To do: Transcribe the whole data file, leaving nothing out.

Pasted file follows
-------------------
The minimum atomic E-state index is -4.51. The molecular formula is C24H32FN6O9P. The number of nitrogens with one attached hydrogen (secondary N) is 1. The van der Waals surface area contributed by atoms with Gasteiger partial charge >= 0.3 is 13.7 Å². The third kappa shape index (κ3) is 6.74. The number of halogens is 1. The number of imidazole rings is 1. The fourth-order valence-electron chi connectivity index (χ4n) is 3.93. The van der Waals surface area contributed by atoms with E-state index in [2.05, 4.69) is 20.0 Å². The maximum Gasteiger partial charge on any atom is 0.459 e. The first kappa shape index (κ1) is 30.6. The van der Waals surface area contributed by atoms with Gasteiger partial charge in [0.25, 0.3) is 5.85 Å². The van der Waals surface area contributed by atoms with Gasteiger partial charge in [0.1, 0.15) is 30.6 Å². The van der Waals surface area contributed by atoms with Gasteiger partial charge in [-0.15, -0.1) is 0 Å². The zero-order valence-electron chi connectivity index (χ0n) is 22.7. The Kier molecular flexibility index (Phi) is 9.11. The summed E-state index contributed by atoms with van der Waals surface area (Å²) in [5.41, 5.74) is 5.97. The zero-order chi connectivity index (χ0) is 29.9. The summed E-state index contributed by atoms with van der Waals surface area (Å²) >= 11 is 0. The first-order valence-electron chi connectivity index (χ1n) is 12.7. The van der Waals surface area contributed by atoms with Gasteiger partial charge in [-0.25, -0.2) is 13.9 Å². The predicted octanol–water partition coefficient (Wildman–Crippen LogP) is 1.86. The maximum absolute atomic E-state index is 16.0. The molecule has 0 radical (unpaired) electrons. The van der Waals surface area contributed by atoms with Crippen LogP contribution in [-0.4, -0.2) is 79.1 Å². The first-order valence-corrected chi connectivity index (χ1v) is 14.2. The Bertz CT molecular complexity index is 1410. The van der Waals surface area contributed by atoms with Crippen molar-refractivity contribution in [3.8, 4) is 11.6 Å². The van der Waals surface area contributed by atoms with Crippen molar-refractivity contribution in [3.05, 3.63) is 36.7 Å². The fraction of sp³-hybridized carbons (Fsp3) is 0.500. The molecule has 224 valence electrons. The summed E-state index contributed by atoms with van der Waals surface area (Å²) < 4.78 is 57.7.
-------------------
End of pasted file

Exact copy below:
The minimum atomic E-state index is -4.51. The molecular formula is C24H32FN6O9P. The number of nitrogens with one attached hydrogen (secondary N) is 1. The van der Waals surface area contributed by atoms with Gasteiger partial charge >= 0.3 is 13.7 Å². The third kappa shape index (κ3) is 6.74. The number of halogens is 1. The number of imidazole rings is 1. The fourth-order valence-electron chi connectivity index (χ4n) is 3.93. The van der Waals surface area contributed by atoms with E-state index in [2.05, 4.69) is 20.0 Å². The maximum Gasteiger partial charge on any atom is 0.459 e. The first kappa shape index (κ1) is 30.6. The van der Waals surface area contributed by atoms with Gasteiger partial charge in [0.25, 0.3) is 5.85 Å². The van der Waals surface area contributed by atoms with Gasteiger partial charge in [0.1, 0.15) is 30.6 Å². The van der Waals surface area contributed by atoms with Gasteiger partial charge in [-0.15, -0.1) is 0 Å². The zero-order valence-electron chi connectivity index (χ0n) is 22.7. The Kier molecular flexibility index (Phi) is 9.11. The summed E-state index contributed by atoms with van der Waals surface area (Å²) in [5.41, 5.74) is 5.97. The zero-order chi connectivity index (χ0) is 29.9. The summed E-state index contributed by atoms with van der Waals surface area (Å²) >= 11 is 0. The first-order valence-electron chi connectivity index (χ1n) is 12.7. The van der Waals surface area contributed by atoms with Gasteiger partial charge in [-0.25, -0.2) is 13.9 Å². The predicted octanol–water partition coefficient (Wildman–Crippen LogP) is 1.86. The maximum absolute atomic E-state index is 16.0. The molecule has 0 radical (unpaired) electrons. The van der Waals surface area contributed by atoms with Crippen LogP contribution in [-0.4, -0.2) is 79.1 Å². The first-order valence-corrected chi connectivity index (χ1v) is 14.2. The Bertz CT molecular complexity index is 1410. The van der Waals surface area contributed by atoms with Crippen molar-refractivity contribution in [3.8, 4) is 11.6 Å². The van der Waals surface area contributed by atoms with Crippen molar-refractivity contribution in [3.05, 3.63) is 36.7 Å². The fraction of sp³-hybridized carbons (Fsp3) is 0.500. The molecule has 224 valence electrons. The summed E-state index contributed by atoms with van der Waals surface area (Å²) < 4.78 is 57.7.